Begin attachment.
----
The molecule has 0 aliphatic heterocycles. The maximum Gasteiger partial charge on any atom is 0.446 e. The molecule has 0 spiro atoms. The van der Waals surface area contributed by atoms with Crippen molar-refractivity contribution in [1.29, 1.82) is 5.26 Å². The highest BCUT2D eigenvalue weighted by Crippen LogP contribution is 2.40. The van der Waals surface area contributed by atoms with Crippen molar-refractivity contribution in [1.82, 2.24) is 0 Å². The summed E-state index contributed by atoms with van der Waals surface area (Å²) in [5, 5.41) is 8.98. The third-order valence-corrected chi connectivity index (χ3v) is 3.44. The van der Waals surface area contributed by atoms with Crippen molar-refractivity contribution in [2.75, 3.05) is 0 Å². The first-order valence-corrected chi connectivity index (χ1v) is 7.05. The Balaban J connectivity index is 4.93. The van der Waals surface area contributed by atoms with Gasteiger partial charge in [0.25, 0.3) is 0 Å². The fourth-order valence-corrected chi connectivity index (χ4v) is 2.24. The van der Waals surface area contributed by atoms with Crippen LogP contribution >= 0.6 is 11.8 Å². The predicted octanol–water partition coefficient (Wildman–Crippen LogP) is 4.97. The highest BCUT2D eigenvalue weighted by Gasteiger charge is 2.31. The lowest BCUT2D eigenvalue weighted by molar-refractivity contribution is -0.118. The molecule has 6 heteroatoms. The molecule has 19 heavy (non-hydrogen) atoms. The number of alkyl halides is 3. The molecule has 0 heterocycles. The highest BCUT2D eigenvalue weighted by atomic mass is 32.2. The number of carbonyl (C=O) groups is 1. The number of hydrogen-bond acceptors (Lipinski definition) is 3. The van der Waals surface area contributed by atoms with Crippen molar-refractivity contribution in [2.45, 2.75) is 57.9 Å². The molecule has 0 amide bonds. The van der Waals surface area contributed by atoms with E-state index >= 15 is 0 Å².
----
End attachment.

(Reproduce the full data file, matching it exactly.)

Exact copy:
The molecule has 0 aliphatic heterocycles. The maximum Gasteiger partial charge on any atom is 0.446 e. The molecule has 0 spiro atoms. The van der Waals surface area contributed by atoms with Crippen molar-refractivity contribution in [1.29, 1.82) is 5.26 Å². The highest BCUT2D eigenvalue weighted by Crippen LogP contribution is 2.40. The van der Waals surface area contributed by atoms with Crippen molar-refractivity contribution in [1.82, 2.24) is 0 Å². The summed E-state index contributed by atoms with van der Waals surface area (Å²) in [5, 5.41) is 8.98. The third-order valence-corrected chi connectivity index (χ3v) is 3.44. The van der Waals surface area contributed by atoms with Crippen molar-refractivity contribution in [2.75, 3.05) is 0 Å². The first-order valence-corrected chi connectivity index (χ1v) is 7.05. The Balaban J connectivity index is 4.93. The van der Waals surface area contributed by atoms with Gasteiger partial charge in [0.25, 0.3) is 0 Å². The fourth-order valence-corrected chi connectivity index (χ4v) is 2.24. The van der Waals surface area contributed by atoms with Crippen LogP contribution >= 0.6 is 11.8 Å². The predicted octanol–water partition coefficient (Wildman–Crippen LogP) is 4.97. The highest BCUT2D eigenvalue weighted by Gasteiger charge is 2.31. The lowest BCUT2D eigenvalue weighted by molar-refractivity contribution is -0.118. The molecule has 6 heteroatoms. The molecule has 19 heavy (non-hydrogen) atoms. The number of alkyl halides is 3. The molecule has 0 heterocycles. The highest BCUT2D eigenvalue weighted by atomic mass is 32.2. The number of carbonyl (C=O) groups is 1. The number of hydrogen-bond acceptors (Lipinski definition) is 3. The van der Waals surface area contributed by atoms with Crippen molar-refractivity contribution in [2.45, 2.75) is 57.9 Å². The molecule has 0 amide bonds. The van der Waals surface area contributed by atoms with E-state index >= 15 is 0 Å².